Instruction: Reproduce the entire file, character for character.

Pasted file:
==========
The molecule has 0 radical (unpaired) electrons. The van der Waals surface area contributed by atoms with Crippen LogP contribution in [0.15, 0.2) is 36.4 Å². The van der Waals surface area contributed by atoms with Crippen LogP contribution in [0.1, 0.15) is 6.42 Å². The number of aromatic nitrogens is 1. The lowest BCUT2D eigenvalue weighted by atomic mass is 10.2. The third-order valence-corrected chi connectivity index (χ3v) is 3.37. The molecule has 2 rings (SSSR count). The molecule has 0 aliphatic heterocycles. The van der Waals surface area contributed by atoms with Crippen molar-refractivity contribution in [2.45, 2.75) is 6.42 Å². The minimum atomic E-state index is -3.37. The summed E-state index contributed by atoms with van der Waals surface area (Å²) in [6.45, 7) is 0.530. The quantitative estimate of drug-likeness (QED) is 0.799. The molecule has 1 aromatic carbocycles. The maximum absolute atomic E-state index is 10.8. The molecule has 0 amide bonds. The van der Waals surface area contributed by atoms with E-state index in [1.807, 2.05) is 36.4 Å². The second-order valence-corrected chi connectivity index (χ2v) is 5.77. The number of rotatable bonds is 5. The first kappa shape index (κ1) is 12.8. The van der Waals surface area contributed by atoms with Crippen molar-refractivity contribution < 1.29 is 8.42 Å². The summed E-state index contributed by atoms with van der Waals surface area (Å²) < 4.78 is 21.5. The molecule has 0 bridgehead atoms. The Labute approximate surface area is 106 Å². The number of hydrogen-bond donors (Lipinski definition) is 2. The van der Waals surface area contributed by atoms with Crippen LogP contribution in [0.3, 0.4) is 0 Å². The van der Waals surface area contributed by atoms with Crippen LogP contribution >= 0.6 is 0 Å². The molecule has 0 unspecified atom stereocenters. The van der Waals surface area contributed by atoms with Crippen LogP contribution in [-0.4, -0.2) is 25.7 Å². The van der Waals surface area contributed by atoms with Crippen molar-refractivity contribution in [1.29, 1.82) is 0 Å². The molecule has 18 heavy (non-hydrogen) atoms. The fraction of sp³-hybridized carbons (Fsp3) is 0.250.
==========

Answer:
The molecule has 0 radical (unpaired) electrons. The van der Waals surface area contributed by atoms with Crippen LogP contribution in [0.15, 0.2) is 36.4 Å². The van der Waals surface area contributed by atoms with Crippen LogP contribution in [0.1, 0.15) is 6.42 Å². The number of aromatic nitrogens is 1. The lowest BCUT2D eigenvalue weighted by atomic mass is 10.2. The third-order valence-corrected chi connectivity index (χ3v) is 3.37. The molecule has 2 rings (SSSR count). The molecule has 0 aliphatic heterocycles. The van der Waals surface area contributed by atoms with Crippen molar-refractivity contribution in [2.45, 2.75) is 6.42 Å². The minimum atomic E-state index is -3.37. The summed E-state index contributed by atoms with van der Waals surface area (Å²) in [6.45, 7) is 0.530. The quantitative estimate of drug-likeness (QED) is 0.799. The molecule has 1 aromatic carbocycles. The maximum absolute atomic E-state index is 10.8. The molecule has 0 amide bonds. The van der Waals surface area contributed by atoms with E-state index in [1.807, 2.05) is 36.4 Å². The second-order valence-corrected chi connectivity index (χ2v) is 5.77. The number of rotatable bonds is 5. The first kappa shape index (κ1) is 12.8. The van der Waals surface area contributed by atoms with Crippen molar-refractivity contribution < 1.29 is 8.42 Å². The summed E-state index contributed by atoms with van der Waals surface area (Å²) < 4.78 is 21.5. The molecule has 0 bridgehead atoms. The Labute approximate surface area is 106 Å². The number of hydrogen-bond donors (Lipinski definition) is 2. The van der Waals surface area contributed by atoms with Crippen LogP contribution in [0.3, 0.4) is 0 Å². The van der Waals surface area contributed by atoms with Crippen LogP contribution >= 0.6 is 0 Å². The molecule has 0 unspecified atom stereocenters. The van der Waals surface area contributed by atoms with Crippen LogP contribution in [-0.4, -0.2) is 25.7 Å². The van der Waals surface area contributed by atoms with Crippen molar-refractivity contribution in [1.29, 1.82) is 0 Å². The molecule has 18 heavy (non-hydrogen) atoms. The fraction of sp³-hybridized carbons (Fsp3) is 0.250.